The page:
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Should I give a level 8 to grade 5 theory students?

Discussion in 'Music' started by TrueFaith, Dec 5, 2011.

  1. TrueFaith

    TrueFaith New commenter

    Although it doesn't really help your specific problem, I have the opposite problem in my new school... I am directed to "show" progress by making sure levels are always going up, and students are always hitting their targets - which are based on KS2 SATs.

    I'd love to be able to look at the level criteria and actually say what students were!
     
  2. marlin

    marlin Star commenter Forum guide

    Is it the improvise and compose bit that you are worried about?
    I would have thought that if they perform pieces above grade 5 level they, in most cases, will be performing in the style of the period and wouldn't for example, try to play a Bach piece in the same way they would play a piece by Debussy - so they are fulfilling this bit:
    and in their performance ought to have
    In the aural test for ABRSM especially for grade 6-8 section D requires them to
    and in this this have to
    and I'm sure in your own listening activities in the classroom you cover
    So perhaps you need to look at the opportunities you provide for improvisation and composition to these pupils. If you think that they do have sufficient opportunities to meet the requirements for this section then you ought to have no problem giving your gifted pupils (exceptional performers) a level 8 and look perhaps at level 7 for your talented pupils.
    Really - it is whether you can justify the level - remember levels are best fit - not perfect fit.
    This is my humble opinion anyway - but I hope it helps.
     
  3. trelassick

    trelassick New commenter

    Just having the exam on paper does not convince me I'm afraid - students have to use their instruments in class, play a solo, use it as part of group composition / improvisation before I will take notice. Agree that that type of background should do well but general listening might not be perceptive and composing could be very formulaic.
     
  4. marlin

    marlin Star commenter Forum guide

    I would have thought most music teachers do this don't they? I certainly always did (when I was a music teacher - retired now) - right from the start of them learning to play. I'm sure I'm not alone!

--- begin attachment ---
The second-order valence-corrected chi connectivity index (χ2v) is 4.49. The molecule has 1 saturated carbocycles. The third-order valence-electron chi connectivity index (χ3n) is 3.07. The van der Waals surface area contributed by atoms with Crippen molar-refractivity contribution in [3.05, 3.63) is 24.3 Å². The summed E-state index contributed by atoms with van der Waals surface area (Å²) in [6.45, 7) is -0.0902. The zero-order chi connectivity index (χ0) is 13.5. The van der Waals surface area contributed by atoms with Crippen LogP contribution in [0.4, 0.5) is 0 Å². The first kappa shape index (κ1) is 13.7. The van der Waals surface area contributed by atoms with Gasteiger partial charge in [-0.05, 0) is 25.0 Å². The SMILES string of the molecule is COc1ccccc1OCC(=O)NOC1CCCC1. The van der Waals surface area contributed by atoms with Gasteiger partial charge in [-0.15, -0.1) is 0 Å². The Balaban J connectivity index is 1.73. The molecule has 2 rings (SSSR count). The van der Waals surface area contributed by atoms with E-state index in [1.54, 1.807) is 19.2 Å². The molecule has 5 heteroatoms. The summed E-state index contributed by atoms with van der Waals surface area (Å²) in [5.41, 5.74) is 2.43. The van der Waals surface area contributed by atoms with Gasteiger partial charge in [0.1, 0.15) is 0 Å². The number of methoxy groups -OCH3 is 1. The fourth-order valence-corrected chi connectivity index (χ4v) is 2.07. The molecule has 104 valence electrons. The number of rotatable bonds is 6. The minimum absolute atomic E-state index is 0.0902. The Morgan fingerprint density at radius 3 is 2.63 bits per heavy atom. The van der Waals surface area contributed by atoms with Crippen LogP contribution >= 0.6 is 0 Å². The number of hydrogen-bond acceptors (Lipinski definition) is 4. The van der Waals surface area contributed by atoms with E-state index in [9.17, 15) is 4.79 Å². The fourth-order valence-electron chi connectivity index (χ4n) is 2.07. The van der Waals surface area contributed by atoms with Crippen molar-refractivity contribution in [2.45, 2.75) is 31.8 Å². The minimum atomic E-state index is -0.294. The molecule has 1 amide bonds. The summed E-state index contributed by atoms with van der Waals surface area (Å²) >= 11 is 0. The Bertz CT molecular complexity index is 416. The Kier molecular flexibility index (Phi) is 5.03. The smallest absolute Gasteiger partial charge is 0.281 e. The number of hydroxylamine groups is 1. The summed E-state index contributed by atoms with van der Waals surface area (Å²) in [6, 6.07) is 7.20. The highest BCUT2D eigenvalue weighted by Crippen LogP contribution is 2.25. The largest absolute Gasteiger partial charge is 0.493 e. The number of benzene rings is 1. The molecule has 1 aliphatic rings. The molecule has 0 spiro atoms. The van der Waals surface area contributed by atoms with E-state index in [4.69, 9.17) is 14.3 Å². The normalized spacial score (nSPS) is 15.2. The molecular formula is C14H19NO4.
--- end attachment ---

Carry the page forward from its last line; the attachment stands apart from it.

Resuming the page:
5. trelassick

    trelassick New commenter

    Yes, most do. I was making the point that some students do not always bring their instruments in to class. If they do not it is not possible to measure their ability.
     
  6. NC levels are a complete waste of time. Just put any old thing down. Not even worth thinking about. I generally just do one higher than the last time unless the student really stands out (+ or -). If the parents think it should be higher, then make it higher! - Doesn't matter.



    The ONLY time it matters is at the end of Yr 9. (And that is, Level 5 or Level 6, none of this 5a, 6c rubbish).
     
  7. YesMrBronson

    YesMrBronson New commenter

    Really, you're kidding. I have never noticed. [​IMG]

    Please explain the meaning of "It will all" and "pace" in the context of your sentence.


     
  8. YesMrBronson

    YesMrBronson New commenter

    This would not preclude a pupil from achieving N.C. level 8.
     
  9. So much discussion on standards and measurement. Does this really help the musical education outcomes for each child? All this time could be spent on invigorating curriculum.
     
  10. florian gassmann

    florian gassmann Star commenter

    Do please give an example of such a post.
     
  11. I agree, I know teachers with only grade 5 theory who still struggle with playing chords and writing a melody line etc... It has to be related to practical skills. In my private teaching I make sure all my students can write down, play and improvise on every major scale before doing the exam (same with diatonic harmony). You could have people with grade 5 who take 5 minutes to work out a scale, not useful in the real world, not that grade 5 is preparation for the real world, but it all helps!